Series 3 Episode 18 – The Pants Alternative
Scene: The university cafeteria.
Raj: Okay in Avatar when they have sex in Pandora they hook up their ponytails, so we know their ponytails are like their junk.
Howard: Yeah, so?
Raj: So, when they ride horses and fly on the birds, they also use their ponytails.
Howard: What’s your point?
Raj: My point is, if I were a horse or a bird, I’d be very nervous around James Cameron.
Sheldon: It amazes me how you constantly obsess over fictional details when there are more important things in the real world to worry about. For example, why wasn’t William Shatner in the new Star Trek movie?
Leonard: Hey, Sheldon, I was up in the administration office, and I happened to overhear the name of the winner of this year’s Chancellor’s Award for Science.
Sheldon: And you want to rub my nose in the fact that my contributions are being overlooked again? I am the William Shatner of theoretical physics. All right, I’ll play. What self-important, preening fraud are they honouring this year?
Leonard: Oh, I’m so glad you asked it like that. You.
Sheldon: I won?
Leonard: You won.
Sheldon: I won! This is astonishing. Not that I won the award, no one deserves it more. Actually, I guess I misspoke. It’s not astonishing, more like inevitable. I’m not sure what to do first. Maybe I should call my mother. Wait! I know, I’m going to conduct an interview with myself and post it online.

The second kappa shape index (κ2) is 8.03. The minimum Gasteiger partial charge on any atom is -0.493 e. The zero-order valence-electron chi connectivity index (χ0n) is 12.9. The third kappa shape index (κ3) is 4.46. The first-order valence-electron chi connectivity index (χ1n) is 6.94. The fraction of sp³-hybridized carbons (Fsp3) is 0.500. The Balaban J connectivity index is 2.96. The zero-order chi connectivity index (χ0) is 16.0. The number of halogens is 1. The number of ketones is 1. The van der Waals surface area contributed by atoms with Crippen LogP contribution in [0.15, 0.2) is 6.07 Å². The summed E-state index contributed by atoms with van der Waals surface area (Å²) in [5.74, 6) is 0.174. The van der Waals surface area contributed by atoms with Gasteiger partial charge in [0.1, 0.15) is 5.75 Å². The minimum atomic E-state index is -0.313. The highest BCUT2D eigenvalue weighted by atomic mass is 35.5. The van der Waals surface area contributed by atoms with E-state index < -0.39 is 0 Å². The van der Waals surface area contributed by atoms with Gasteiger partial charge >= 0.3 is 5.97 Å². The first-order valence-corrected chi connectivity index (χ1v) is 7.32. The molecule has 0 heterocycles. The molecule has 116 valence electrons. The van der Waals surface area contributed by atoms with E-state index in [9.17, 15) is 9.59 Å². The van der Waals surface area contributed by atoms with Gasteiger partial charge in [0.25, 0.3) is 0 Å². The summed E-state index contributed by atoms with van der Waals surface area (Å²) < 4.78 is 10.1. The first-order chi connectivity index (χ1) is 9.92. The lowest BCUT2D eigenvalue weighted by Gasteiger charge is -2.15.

Raj: Well, good for him.
Howard: Yeah, the one thing the William Shatner of theoretical physics needed was an ego boost.
Scene: The apartment. The guys are watching Avatar in 3D. All are wearing 3D glasses except Raj.
Howard: Didn’t it look like that spear was going to go right through your skull?
Leonard: Hey, you didn’t want a Slurpee at 7-Eleven, you don’t get glasses.
Sheldon (phone rings): Oh, that will be another congratulatory call for me. Uh, mute, please.
Howard: Uh, hang on, flaming arrow.
Sheldon: Hello? Oh, Chancellor Morton, how are you, sir? Yes, I was expecting your call (aside) three years ago. I see. Wait. What happens if I choose not to give a speech? Uh-huh. And if I don’t want to forfeit the award? Well, you’ve got that tied up in a neat little bow. All right. Thank you. (Hangs up) Problem.
Sheldon: They expect me to give a speech at the banquet. I can’t give a speech.
Howard: Well, no, you’re mistaken. You give speeches all the time. What you can’t do is shut up.
Raj: Yeah, before the movie, you did 20 minutes on why guacamole turns brown. It turned brown while you were talking.
Sheldon: I am perfectly comfortable speaking to small groups. I cannot speak to large crowds.
Leonard: What, to you, is a large crowd?
Sheldon: Any group big enough to trample me to death. General rule of thumb is 36 adults or 70 children.
Penny: Sheldon, congratulations. Brought you cheesecake from work. You know, ’cause of your award, not because a busboy sneezed on it.
Sheldon: I’m not accepting the award.
Penny: Why not?
Howard: Turns out the great Sheldon Cooper has stage fright.
Penny: That’s no reason to back out. You know, I once got a pretty big honour in high school, and I was terrified about appearing in front of a big crowd, but I went through with it, and you know what? The world looked pretty darn good sitting on a haystack in the back of a Ford F-150 as a member of the Corn Queen’s court.